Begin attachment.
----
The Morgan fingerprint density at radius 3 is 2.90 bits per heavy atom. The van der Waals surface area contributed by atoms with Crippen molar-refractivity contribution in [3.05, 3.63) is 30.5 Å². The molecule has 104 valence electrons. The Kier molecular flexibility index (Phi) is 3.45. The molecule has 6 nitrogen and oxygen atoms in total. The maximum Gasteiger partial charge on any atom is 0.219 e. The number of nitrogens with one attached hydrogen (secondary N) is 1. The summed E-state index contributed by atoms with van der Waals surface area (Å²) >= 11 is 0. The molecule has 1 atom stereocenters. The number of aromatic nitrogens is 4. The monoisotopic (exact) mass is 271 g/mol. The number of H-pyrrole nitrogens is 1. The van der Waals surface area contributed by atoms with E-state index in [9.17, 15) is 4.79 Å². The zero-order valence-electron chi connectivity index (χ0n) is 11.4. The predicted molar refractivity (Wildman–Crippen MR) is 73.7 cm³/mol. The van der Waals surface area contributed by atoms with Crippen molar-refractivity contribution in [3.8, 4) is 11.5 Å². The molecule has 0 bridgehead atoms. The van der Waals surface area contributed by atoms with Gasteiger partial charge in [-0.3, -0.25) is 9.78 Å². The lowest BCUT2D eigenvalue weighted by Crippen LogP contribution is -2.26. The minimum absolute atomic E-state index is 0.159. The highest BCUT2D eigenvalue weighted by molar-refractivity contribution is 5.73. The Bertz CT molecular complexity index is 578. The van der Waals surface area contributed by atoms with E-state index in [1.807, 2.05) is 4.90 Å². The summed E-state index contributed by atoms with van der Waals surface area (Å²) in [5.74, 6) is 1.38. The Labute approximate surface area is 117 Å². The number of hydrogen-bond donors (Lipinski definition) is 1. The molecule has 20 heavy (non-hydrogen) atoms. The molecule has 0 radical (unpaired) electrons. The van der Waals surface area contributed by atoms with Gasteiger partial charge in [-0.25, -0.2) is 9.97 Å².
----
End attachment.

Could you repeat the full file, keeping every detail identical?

The Morgan fingerprint density at radius 3 is 2.90 bits per heavy atom. The van der Waals surface area contributed by atoms with Crippen molar-refractivity contribution in [3.05, 3.63) is 30.5 Å². The molecule has 104 valence electrons. The Kier molecular flexibility index (Phi) is 3.45. The molecule has 6 nitrogen and oxygen atoms in total. The maximum Gasteiger partial charge on any atom is 0.219 e. The number of nitrogens with one attached hydrogen (secondary N) is 1. The summed E-state index contributed by atoms with van der Waals surface area (Å²) >= 11 is 0. The molecule has 1 atom stereocenters. The number of aromatic nitrogens is 4. The monoisotopic (exact) mass is 271 g/mol. The number of H-pyrrole nitrogens is 1. The van der Waals surface area contributed by atoms with E-state index in [9.17, 15) is 4.79 Å². The zero-order valence-electron chi connectivity index (χ0n) is 11.4. The predicted molar refractivity (Wildman–Crippen MR) is 73.7 cm³/mol. The van der Waals surface area contributed by atoms with Crippen molar-refractivity contribution in [3.8, 4) is 11.5 Å². The molecule has 0 bridgehead atoms. The van der Waals surface area contributed by atoms with Gasteiger partial charge in [-0.3, -0.25) is 9.78 Å². The lowest BCUT2D eigenvalue weighted by Crippen LogP contribution is -2.26. The minimum absolute atomic E-state index is 0.159. The highest BCUT2D eigenvalue weighted by molar-refractivity contribution is 5.73. The Bertz CT molecular complexity index is 578. The van der Waals surface area contributed by atoms with E-state index in [1.807, 2.05) is 4.90 Å². The summed E-state index contributed by atoms with van der Waals surface area (Å²) in [5.74, 6) is 1.38. The Labute approximate surface area is 117 Å². The number of hydrogen-bond donors (Lipinski definition) is 1. The molecule has 20 heavy (non-hydrogen) atoms. The molecule has 0 radical (unpaired) electrons. The van der Waals surface area contributed by atoms with Gasteiger partial charge in [-0.25, -0.2) is 9.97 Å².